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Why are thousands of dead crabs washing up on English beaches?

Some 25,000 dead velvet swimming crabs have washed ashore on England's Thanet Coast. Similar mass die-offs of the crabs have occurred the past three years.

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Piles of crabs have been washing up on England beaches along the rocky Thanet Coast in recent days, a phenomenon that has puzzled scientists for the past few years.

"It's been a phenomenon for probably a third year in a row," Tony Child, Thanet Coast project manager, told LiveScience. He estimated about 25,000 of the dead velvet swimming crabs (Necora puber) were in piles this year, where birds are now ferociously feeding on their carcasses. [Image of beaches littered with dead crabs]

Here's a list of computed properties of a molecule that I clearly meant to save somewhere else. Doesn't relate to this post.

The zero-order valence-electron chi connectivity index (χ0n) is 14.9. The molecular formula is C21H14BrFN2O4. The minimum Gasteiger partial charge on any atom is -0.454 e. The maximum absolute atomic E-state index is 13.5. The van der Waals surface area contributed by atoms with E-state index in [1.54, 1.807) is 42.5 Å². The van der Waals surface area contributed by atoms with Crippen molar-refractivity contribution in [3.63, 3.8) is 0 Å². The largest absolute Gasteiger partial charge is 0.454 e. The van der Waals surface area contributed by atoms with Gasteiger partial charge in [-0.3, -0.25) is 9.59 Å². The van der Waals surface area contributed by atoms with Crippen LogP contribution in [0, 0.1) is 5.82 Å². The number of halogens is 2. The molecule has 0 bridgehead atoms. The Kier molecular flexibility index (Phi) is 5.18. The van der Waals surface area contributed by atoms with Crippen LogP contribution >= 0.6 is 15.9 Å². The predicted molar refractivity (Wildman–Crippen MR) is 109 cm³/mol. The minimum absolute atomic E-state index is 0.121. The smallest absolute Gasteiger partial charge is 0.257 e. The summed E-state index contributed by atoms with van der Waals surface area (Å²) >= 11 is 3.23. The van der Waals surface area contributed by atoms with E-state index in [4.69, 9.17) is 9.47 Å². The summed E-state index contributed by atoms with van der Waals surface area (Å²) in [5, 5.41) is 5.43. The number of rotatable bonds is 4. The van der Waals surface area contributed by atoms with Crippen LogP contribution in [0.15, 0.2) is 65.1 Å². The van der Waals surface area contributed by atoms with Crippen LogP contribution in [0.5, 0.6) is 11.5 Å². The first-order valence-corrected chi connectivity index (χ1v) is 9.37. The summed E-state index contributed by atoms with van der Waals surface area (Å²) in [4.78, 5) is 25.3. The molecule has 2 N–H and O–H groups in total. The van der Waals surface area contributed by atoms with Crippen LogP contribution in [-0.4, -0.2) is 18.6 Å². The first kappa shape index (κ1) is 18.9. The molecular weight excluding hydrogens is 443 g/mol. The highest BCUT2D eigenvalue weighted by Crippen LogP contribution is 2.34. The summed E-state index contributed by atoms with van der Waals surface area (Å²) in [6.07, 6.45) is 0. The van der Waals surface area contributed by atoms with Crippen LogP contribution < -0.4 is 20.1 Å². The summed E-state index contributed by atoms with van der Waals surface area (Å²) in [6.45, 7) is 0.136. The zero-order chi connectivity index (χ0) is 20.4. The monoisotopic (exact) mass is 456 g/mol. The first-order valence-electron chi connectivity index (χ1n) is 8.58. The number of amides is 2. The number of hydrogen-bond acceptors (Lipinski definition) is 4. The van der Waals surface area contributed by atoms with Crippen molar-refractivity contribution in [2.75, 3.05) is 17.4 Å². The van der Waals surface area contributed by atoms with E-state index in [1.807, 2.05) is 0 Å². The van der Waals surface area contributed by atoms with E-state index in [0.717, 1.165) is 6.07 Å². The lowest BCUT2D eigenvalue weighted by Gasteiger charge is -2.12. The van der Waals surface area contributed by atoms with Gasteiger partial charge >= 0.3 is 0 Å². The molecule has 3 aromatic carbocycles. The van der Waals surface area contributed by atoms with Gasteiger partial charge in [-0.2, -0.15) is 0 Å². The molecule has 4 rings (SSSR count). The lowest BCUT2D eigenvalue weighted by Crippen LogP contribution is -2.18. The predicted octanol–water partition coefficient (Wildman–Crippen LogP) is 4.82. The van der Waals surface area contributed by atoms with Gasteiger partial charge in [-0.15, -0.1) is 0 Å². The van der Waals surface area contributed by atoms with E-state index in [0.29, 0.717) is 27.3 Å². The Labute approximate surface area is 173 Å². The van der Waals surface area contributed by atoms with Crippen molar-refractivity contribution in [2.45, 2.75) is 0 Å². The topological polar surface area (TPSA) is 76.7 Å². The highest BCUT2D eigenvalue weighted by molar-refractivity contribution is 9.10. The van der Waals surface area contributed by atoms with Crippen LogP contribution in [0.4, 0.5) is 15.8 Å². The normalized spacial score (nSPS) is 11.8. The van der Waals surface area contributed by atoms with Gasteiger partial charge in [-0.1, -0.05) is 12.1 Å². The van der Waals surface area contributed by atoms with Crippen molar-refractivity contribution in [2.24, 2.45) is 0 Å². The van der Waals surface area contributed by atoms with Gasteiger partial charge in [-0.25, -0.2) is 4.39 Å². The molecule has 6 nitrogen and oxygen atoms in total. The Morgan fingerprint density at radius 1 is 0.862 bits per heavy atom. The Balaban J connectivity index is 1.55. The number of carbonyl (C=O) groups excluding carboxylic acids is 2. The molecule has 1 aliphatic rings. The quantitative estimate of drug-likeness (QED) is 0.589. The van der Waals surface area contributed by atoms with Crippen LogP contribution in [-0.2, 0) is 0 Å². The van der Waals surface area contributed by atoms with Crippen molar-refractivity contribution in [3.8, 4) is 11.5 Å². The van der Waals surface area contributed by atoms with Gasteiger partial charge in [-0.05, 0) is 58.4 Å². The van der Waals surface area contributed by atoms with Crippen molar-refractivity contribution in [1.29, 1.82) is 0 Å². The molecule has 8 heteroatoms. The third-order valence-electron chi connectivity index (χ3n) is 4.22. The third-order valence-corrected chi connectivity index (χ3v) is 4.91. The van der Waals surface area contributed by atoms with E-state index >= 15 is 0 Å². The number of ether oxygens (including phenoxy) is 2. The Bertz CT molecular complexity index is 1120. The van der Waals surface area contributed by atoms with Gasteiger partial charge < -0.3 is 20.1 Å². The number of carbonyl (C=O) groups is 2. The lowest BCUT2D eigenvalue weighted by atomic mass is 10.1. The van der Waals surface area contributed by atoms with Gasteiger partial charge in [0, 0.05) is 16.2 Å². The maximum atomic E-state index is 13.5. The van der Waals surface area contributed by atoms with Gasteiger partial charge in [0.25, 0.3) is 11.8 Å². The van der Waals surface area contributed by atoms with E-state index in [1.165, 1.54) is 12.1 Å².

Last year, about 40,000 of the crabs washed ashore on the Thanet Coast, which is a long coastline of chalk reefs in Kent, England. This year, more starfish also washed ashore.

The velvet swimming crab has bright red eyes, with a coat of fine hair on its shell giving it a velvety texture. The crabs come closer to shore at this time of year, Child said, where they feed on the seaweed.


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